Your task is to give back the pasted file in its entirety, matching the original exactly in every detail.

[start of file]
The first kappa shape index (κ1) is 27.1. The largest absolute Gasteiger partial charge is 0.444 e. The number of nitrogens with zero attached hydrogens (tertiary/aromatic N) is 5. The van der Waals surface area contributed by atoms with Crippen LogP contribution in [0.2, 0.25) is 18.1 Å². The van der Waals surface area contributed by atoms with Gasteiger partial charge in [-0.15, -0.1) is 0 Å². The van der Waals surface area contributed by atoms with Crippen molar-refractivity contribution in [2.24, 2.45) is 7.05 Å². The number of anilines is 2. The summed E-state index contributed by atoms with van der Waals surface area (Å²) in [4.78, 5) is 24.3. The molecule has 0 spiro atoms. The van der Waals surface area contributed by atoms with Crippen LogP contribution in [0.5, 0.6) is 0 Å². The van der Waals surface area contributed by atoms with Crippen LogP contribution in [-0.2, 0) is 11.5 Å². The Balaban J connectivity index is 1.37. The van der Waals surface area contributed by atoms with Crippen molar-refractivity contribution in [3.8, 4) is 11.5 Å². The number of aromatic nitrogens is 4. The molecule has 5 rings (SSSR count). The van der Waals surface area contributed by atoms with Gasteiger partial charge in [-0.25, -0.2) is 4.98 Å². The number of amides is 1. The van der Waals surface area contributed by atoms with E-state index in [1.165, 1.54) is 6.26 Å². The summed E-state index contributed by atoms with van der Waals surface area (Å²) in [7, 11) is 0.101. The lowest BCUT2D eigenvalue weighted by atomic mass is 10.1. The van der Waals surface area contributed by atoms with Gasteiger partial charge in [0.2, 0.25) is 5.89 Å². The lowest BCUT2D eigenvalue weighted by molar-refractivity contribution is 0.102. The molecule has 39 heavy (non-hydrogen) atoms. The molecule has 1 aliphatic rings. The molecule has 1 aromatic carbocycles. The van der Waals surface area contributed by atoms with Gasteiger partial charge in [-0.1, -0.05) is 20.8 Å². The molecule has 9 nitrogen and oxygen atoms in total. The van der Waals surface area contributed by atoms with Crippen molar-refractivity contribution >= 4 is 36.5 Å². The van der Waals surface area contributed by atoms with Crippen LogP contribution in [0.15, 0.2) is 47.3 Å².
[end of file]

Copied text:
The first kappa shape index (κ1) is 27.1. The largest absolute Gasteiger partial charge is 0.444 e. The number of nitrogens with zero attached hydrogens (tertiary/aromatic N) is 5. The van der Waals surface area contributed by atoms with Crippen LogP contribution in [0.2, 0.25) is 18.1 Å². The van der Waals surface area contributed by atoms with Gasteiger partial charge in [-0.15, -0.1) is 0 Å². The van der Waals surface area contributed by atoms with Crippen molar-refractivity contribution in [2.24, 2.45) is 7.05 Å². The number of anilines is 2. The summed E-state index contributed by atoms with van der Waals surface area (Å²) in [4.78, 5) is 24.3. The molecule has 0 spiro atoms. The van der Waals surface area contributed by atoms with Crippen LogP contribution in [0.5, 0.6) is 0 Å². The van der Waals surface area contributed by atoms with Crippen LogP contribution in [-0.2, 0) is 11.5 Å². The Balaban J connectivity index is 1.37. The van der Waals surface area contributed by atoms with Crippen molar-refractivity contribution in [3.8, 4) is 11.5 Å². The number of aromatic nitrogens is 4. The molecule has 5 rings (SSSR count). The van der Waals surface area contributed by atoms with Gasteiger partial charge in [-0.25, -0.2) is 4.98 Å². The number of amides is 1. The van der Waals surface area contributed by atoms with E-state index in [1.165, 1.54) is 6.26 Å². The summed E-state index contributed by atoms with van der Waals surface area (Å²) in [7, 11) is 0.101. The lowest BCUT2D eigenvalue weighted by atomic mass is 10.1. The van der Waals surface area contributed by atoms with Gasteiger partial charge in [0.2, 0.25) is 5.89 Å². The lowest BCUT2D eigenvalue weighted by molar-refractivity contribution is 0.102. The molecule has 39 heavy (non-hydrogen) atoms. The molecule has 1 aliphatic rings. The molecule has 1 aromatic carbocycles. The van der Waals surface area contributed by atoms with Gasteiger partial charge in [-0.1, -0.05) is 20.8 Å². The molecule has 9 nitrogen and oxygen atoms in total. The van der Waals surface area contributed by atoms with Crippen molar-refractivity contribution >= 4 is 36.5 Å². The van der Waals surface area contributed by atoms with Crippen LogP contribution in [0.15, 0.2) is 47.3 Å².